Barabas tells Ithamore in an aside that Mathias loves Abigall "But I have sworn to frustrate both their hopes / And be revenged upon the governor." Mathias asks Barabas why he was talking to Lodowick, and Barabas reassures him, "we talked of diamonds, not of Abigall." Katherine is shocked to see her son talking to the Jew, so Mathias tells her "my talk with him was / About the borrowing of a book or two." She says, "Converse not with him, he is cast off from heaven."
When they are alone, Barabas tells Ithamore to be "void of these affections: / Compassion, love, vain hope, and heartless fear. / Be moved at nothing; see thou pity none, / But to thyself smile when the Christians moan." And he claims to "walk abroad a-nights / And kill sick people groaning under walls; / Sometimes I go about and poison wells." And he follows with a curriculum vitae that includes being a physician, an engineer, and "an usurer,"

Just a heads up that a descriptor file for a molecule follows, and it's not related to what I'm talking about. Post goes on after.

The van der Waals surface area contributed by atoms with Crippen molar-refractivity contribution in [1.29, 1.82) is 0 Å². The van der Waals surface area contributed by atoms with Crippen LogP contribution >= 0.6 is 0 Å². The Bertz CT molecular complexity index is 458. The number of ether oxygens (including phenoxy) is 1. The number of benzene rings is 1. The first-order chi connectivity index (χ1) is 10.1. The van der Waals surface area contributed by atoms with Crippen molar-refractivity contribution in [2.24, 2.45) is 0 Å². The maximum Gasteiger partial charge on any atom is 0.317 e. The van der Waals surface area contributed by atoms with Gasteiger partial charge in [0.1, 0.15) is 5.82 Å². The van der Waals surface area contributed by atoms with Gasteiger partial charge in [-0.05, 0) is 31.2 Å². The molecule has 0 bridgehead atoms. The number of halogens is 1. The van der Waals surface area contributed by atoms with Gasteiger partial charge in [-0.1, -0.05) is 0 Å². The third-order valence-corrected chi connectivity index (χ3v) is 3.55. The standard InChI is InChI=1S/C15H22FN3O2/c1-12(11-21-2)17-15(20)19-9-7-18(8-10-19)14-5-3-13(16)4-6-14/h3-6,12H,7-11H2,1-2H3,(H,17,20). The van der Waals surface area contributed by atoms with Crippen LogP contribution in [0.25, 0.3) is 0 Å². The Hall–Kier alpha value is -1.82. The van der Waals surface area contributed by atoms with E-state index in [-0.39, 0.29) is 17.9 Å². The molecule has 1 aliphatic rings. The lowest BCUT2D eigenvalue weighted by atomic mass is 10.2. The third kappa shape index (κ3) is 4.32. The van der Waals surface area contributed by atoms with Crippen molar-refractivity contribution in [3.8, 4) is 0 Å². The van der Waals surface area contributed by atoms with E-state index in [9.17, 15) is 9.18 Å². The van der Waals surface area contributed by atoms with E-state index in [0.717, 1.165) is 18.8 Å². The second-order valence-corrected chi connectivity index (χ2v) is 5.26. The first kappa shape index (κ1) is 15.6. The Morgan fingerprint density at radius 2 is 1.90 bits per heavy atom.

And with extorting, cozening, forfeiting,It's a speech full of anti-Semitic calumnies, of course, but in a play also full of double-dealing by gentiles. Ithamore tells Barabas that he has spent his time "In setting Christian villages on fire, / Chaining of eunuchs, binding galley slaves." And that once he was an ostler who cut travelers' throats. Barabas is pleased: "we are villains both."
And tricks belonging under brokery,
I filled the gaols with bankrupts in a year,
And with young orphans planted hospiitals,
And every moon made some or other mad,
And now and then one hang himself for grief,
Pinning upon his breast a long great scroll
How I with interest tormented him.